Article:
Chinese New Year Food, Festivities, and Traditions

Happy Chinese New Year (or Happy Lunar New Year)! 新年快樂! 恭喜發財!

Chinese New Year is probably one of my favorite holidays during the year! It’s a time of wishing prosperity and good luck & fortune to those around you, spending time with family, and of course – for those who are not yet married – receiving 紅包 (hong bao) or red envelopes filled with money.

Chinese New Year lasts for a month, but in my family, we celebrate it for 15 days. As of today, we’re in the 2nd week of the Lunar New Year. During this time, we eat plenty of good food ranging from little snacks like little turnip cakes and 湯圓 (tang yuan) which are little sweet glutinous rice balls to elaborate 8 – 12 course family style dishes. Usually, when visiting someone’s house, the host will have a big red round or flower shape container with different compartments filled with an assortment of candy and nuts. In my house, we keep it less traditional and simply use a three-tiered glass plates to hold these goodies.

During Chinese New Year, it is tradition to decorate the house with red decorations since red is seen as a lucky color. Red Chinese Lanterns are hung around the house and in the streets. In my house, we are a bit less traditional and we simply have huge red flowers (gladiolus) as the centerpiece on our dining room table. We also will have a plate of candy specifically Ferraro Rocher chocolates, pistachios and oranges (or tangerines) throughout the house. Oranges and tangerines were common food symbols for wealth and good luck. It also meant abundance and happiness. It’s also custom to give oranges and candy (Ferraro Rocher in my family) when visiting family members and in exchange they will give you oranges and some sort of candy when you leave.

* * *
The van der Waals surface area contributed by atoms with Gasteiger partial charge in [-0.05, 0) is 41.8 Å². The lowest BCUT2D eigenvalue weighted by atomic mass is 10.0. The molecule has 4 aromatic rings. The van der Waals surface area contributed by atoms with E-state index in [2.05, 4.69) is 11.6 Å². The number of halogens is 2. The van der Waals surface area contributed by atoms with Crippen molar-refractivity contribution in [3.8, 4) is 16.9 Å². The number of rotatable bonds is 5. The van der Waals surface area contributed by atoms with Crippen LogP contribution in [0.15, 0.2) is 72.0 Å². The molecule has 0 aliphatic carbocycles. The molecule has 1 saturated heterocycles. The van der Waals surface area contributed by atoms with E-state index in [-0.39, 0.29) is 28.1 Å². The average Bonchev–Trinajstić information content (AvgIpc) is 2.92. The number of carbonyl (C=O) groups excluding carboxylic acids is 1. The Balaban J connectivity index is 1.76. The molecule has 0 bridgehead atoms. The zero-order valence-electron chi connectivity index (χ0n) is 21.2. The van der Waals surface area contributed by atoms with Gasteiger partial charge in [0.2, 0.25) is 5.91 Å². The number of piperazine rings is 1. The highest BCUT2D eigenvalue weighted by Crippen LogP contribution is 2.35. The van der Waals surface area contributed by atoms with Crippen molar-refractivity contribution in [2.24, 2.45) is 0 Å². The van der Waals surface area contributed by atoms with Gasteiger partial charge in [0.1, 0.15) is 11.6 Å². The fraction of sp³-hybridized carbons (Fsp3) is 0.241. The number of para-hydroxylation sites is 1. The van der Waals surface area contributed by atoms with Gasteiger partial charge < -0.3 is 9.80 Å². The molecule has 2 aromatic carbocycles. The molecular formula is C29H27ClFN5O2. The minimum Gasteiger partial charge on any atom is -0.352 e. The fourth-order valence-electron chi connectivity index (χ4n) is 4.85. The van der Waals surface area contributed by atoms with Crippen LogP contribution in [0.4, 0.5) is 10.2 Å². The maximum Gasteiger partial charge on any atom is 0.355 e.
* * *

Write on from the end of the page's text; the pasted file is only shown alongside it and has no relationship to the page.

Now my favorite tradition is receiving 紅包 (hong bao) – usually when visiting a family members house! These red envelopes contain money and are given to younger family members who are not yet married. Once married, you then start giving out red envelopes. That said, some employers may give their employees red envelopes during this holiday to wish them luck and fortune in the new year. The red envelopes come in many beautiful design with gold lettering or cute cartoons and sometimes, it even comes in pink!

The festivities that take place outside are joyous, loud, and everyone from little children to grandparents will come out to celebrate as a community. Dancers perform lion dances at different stores and businesses in hopes to bring them good luck and prosperity in the new year. Some places will even hold a fireworks ceremony to scare away any bad luck and evil spirits that may be lingering in the new year.

Chinese New Year is an exuberant and fun holiday meant to bring families together to welcome in the new year together. I look forward to it every year and I wish every one of my readers a prosperous year filled with good luck and fortune!

**Please note: the traditions listed above are traditions in my family. Each family’s traditions may vary.

Xoxo, Chrissie Carly

Do you celebrate the Lunar New Year? What are some traditions you follow?

If you don’t celebrate the Lunar New Year, what’s your favorite holiday to celebrate?